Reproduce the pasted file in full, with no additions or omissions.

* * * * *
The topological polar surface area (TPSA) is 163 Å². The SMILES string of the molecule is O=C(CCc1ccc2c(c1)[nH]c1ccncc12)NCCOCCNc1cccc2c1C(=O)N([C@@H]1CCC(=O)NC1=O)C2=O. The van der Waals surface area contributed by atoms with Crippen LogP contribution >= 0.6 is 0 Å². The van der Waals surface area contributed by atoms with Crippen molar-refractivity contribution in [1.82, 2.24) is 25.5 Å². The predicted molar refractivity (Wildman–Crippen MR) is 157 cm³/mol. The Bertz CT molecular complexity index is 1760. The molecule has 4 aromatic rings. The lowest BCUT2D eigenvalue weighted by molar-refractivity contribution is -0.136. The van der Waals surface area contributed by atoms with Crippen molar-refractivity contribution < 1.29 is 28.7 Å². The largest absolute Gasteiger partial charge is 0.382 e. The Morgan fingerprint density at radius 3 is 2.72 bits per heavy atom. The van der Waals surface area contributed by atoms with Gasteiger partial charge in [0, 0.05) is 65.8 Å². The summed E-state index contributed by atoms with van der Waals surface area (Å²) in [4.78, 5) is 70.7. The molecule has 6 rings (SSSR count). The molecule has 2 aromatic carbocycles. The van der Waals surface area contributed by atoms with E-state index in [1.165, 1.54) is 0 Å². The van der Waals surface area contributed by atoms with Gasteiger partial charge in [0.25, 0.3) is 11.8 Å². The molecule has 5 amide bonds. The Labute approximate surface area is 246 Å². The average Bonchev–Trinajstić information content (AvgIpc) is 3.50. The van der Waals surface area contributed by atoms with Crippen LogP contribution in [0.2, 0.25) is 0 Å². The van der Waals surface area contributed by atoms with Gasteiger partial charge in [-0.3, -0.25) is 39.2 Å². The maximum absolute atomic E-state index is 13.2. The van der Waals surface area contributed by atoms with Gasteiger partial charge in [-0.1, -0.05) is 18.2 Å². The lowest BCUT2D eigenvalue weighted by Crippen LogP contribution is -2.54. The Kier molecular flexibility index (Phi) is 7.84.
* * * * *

The topological polar surface area (TPSA) is 163 Å². The SMILES string of the molecule is O=C(CCc1ccc2c(c1)[nH]c1ccncc12)NCCOCCNc1cccc2c1C(=O)N([C@@H]1CCC(=O)NC1=O)C2=O. The van der Waals surface area contributed by atoms with Crippen LogP contribution >= 0.6 is 0 Å². The van der Waals surface area contributed by atoms with Crippen molar-refractivity contribution in [1.82, 2.24) is 25.5 Å². The predicted molar refractivity (Wildman–Crippen MR) is 157 cm³/mol. The Bertz CT molecular complexity index is 1760. The molecule has 4 aromatic rings. The lowest BCUT2D eigenvalue weighted by molar-refractivity contribution is -0.136. The van der Waals surface area contributed by atoms with Crippen molar-refractivity contribution < 1.29 is 28.7 Å². The largest absolute Gasteiger partial charge is 0.382 e. The Morgan fingerprint density at radius 3 is 2.72 bits per heavy atom. The van der Waals surface area contributed by atoms with Gasteiger partial charge in [0, 0.05) is 65.8 Å². The summed E-state index contributed by atoms with van der Waals surface area (Å²) in [4.78, 5) is 70.7. The molecule has 6 rings (SSSR count). The molecule has 2 aromatic carbocycles. The van der Waals surface area contributed by atoms with E-state index in [1.165, 1.54) is 0 Å². The van der Waals surface area contributed by atoms with Gasteiger partial charge in [0.25, 0.3) is 11.8 Å². The molecule has 5 amide bonds. The Labute approximate surface area is 246 Å². The average Bonchev–Trinajstić information content (AvgIpc) is 3.50. The van der Waals surface area contributed by atoms with Crippen LogP contribution in [0.2, 0.25) is 0 Å². The van der Waals surface area contributed by atoms with Gasteiger partial charge in [-0.3, -0.25) is 39.2 Å². The maximum absolute atomic E-state index is 13.2. The van der Waals surface area contributed by atoms with Gasteiger partial charge in [-0.1, -0.05) is 18.2 Å². The lowest BCUT2D eigenvalue weighted by Crippen LogP contribution is -2.54. The Kier molecular flexibility index (Phi) is 7.84.